The attorney for a former nurse found guilty of assisting two suicides through online communication said he and his client will likely appeal.
A Rice County judge on Tuesday issued a written guilty verdict against William Melchert-Dinkel, of Faribault, who was charged with two counts of assisting suicide in the deaths of a woman from Canada and man from England.
Melchert-Dinkel's attorney, Terry Watkins, said he was still reviewing Judge Thomas Neuville's order, but he said an appeal will likely come sometime after Melchert-Dinkel is sentenced on May 4.
"At this point in time I don't think there's any question that our focus will be on an appeal," Watkins said.
Neuville ruled that Melchert-Dinkel intentionally encouraged and advised Nadia Kajouji and Mark Drysbrough to commit suicide in 2008 and 2005, respectively.
Melchert-Dinkel had waived his right to a jury trial and agreed upon the facts of the case, so the judge's findings were not surprising to outside observers.
But Watkins said while he agreed on the definition of the crime -- prosecutors had to prove that Melchert-Dinkel "imminently incited" the suicides -- he disagreed with the judge's conclusion.
"We agree with that standard, we just don't agree that Mr. Melchert-Dinkel's actions in this situation meet that standard," Watkins said. During the bench trial late last month, Watkins argued that Kajouji and Drysbrough had already decided to kill themselves before talking to Melchert-Dinkel.
In his order, Neuville disagreed. "These arguments are irrelevant because predisposition of the person who commits suicide is not a defense" to the statute, Neuville wrote. "The predisposition of a suicide victim actually makes the victim more vulnerable to encouragement or advice, and their death more imminent and foreseeable."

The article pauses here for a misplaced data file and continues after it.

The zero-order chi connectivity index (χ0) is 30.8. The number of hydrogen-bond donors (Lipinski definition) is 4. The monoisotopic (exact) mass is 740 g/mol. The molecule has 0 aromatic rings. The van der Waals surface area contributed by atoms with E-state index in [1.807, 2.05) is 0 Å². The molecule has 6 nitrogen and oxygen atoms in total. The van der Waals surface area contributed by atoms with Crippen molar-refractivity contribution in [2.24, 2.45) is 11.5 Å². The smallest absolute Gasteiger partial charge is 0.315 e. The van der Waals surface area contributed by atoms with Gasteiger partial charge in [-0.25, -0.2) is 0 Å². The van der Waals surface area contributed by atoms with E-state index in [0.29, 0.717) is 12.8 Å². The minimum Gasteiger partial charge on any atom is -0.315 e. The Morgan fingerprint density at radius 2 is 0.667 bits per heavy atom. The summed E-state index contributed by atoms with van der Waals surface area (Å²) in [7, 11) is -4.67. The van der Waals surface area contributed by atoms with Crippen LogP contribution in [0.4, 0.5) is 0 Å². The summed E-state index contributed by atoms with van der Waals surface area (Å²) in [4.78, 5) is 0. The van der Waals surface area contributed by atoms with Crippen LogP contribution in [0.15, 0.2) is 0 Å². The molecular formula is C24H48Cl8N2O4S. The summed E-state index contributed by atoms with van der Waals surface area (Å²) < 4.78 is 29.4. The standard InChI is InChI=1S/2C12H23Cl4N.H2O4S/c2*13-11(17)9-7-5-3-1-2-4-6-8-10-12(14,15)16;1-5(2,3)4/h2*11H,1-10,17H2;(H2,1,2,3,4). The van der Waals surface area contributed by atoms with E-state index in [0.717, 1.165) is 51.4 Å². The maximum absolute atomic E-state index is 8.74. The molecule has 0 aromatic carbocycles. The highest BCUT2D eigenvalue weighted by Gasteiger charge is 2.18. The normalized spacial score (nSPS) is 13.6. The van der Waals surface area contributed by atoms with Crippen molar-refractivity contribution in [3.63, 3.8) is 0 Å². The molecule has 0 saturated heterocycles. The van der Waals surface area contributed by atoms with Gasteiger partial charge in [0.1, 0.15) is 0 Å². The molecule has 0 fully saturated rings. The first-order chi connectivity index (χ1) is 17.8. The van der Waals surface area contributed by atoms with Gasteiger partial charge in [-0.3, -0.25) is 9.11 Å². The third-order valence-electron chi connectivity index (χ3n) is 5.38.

Neuville said Melchert-Dinkel "never tried to discourage" the victims from committing suicide. "Rather, the facts indicate repeated and relentless encouragement by Defendant to complete the suicide," he wrote.
Prior to the trial, Watkins had tried to get the case dismissed, saying his client was exercising his free speech rights and couldn't be charged under Minnesota's assisted suicide statute because the alleged victims were in other countries. He also said Minnesota's law was void for vagueness.
Neuville rejected the arguments, allowing the charges to stand.
Watkins said an appeal would most likely focus on the question of whether Melchert-Dinkel's actions were protected under the First Amendment. He said he and his client could also choose to appeal other pre-trial decisions and the conviction itself.
"I think we've been pretty clear throughout ... we would have very much appreciated this ending at the district court level, but if it did not that we would continue to go down the judicial avenues available until we have either had this matter set aside in a way that we believe is correct or exhausted all avenues available to us," he said.